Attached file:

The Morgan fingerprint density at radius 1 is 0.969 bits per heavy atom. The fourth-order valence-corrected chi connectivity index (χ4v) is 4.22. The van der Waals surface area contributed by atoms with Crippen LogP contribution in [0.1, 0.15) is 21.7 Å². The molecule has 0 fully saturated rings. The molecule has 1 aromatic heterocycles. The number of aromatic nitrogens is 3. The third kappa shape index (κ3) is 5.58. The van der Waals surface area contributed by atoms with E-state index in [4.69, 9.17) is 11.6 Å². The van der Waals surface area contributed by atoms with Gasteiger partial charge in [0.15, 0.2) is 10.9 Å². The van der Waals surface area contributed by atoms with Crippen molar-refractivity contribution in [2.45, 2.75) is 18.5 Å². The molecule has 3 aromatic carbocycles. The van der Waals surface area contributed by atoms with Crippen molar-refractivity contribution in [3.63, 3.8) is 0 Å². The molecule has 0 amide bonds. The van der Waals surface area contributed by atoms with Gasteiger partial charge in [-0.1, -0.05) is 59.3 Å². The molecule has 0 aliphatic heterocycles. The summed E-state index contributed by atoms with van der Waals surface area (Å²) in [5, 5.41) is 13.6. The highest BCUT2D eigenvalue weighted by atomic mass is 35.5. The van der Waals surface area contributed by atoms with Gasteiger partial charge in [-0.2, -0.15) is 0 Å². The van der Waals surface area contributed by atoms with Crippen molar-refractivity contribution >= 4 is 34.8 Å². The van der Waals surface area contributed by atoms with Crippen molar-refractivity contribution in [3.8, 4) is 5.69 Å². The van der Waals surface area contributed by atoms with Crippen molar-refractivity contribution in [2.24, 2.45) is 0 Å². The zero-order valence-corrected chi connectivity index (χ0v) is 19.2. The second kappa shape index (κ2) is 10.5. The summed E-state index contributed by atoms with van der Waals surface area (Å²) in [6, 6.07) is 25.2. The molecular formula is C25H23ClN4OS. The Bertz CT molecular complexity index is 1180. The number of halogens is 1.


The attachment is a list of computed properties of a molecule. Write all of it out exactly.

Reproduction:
The Morgan fingerprint density at radius 1 is 0.969 bits per heavy atom. The fourth-order valence-corrected chi connectivity index (χ4v) is 4.22. The van der Waals surface area contributed by atoms with Crippen LogP contribution in [0.1, 0.15) is 21.7 Å². The molecule has 0 fully saturated rings. The molecule has 1 aromatic heterocycles. The number of aromatic nitrogens is 3. The third kappa shape index (κ3) is 5.58. The van der Waals surface area contributed by atoms with E-state index in [4.69, 9.17) is 11.6 Å². The van der Waals surface area contributed by atoms with Gasteiger partial charge in [0.15, 0.2) is 10.9 Å². The van der Waals surface area contributed by atoms with Crippen molar-refractivity contribution in [2.45, 2.75) is 18.5 Å². The molecule has 3 aromatic carbocycles. The van der Waals surface area contributed by atoms with Crippen molar-refractivity contribution in [3.63, 3.8) is 0 Å². The molecule has 0 amide bonds. The van der Waals surface area contributed by atoms with Gasteiger partial charge in [-0.1, -0.05) is 59.3 Å². The molecule has 0 aliphatic heterocycles. The summed E-state index contributed by atoms with van der Waals surface area (Å²) in [5, 5.41) is 13.6. The highest BCUT2D eigenvalue weighted by atomic mass is 35.5. The van der Waals surface area contributed by atoms with Gasteiger partial charge in [-0.2, -0.15) is 0 Å². The van der Waals surface area contributed by atoms with Crippen molar-refractivity contribution >= 4 is 34.8 Å². The van der Waals surface area contributed by atoms with Crippen molar-refractivity contribution in [3.8, 4) is 5.69 Å². The van der Waals surface area contributed by atoms with Crippen molar-refractivity contribution in [2.24, 2.45) is 0 Å². The zero-order valence-corrected chi connectivity index (χ0v) is 19.2. The second kappa shape index (κ2) is 10.5. The summed E-state index contributed by atoms with van der Waals surface area (Å²) in [6, 6.07) is 25.2. The molecular formula is C25H23ClN4OS. The Bertz CT molecular complexity index is 1180. The number of halogens is 1.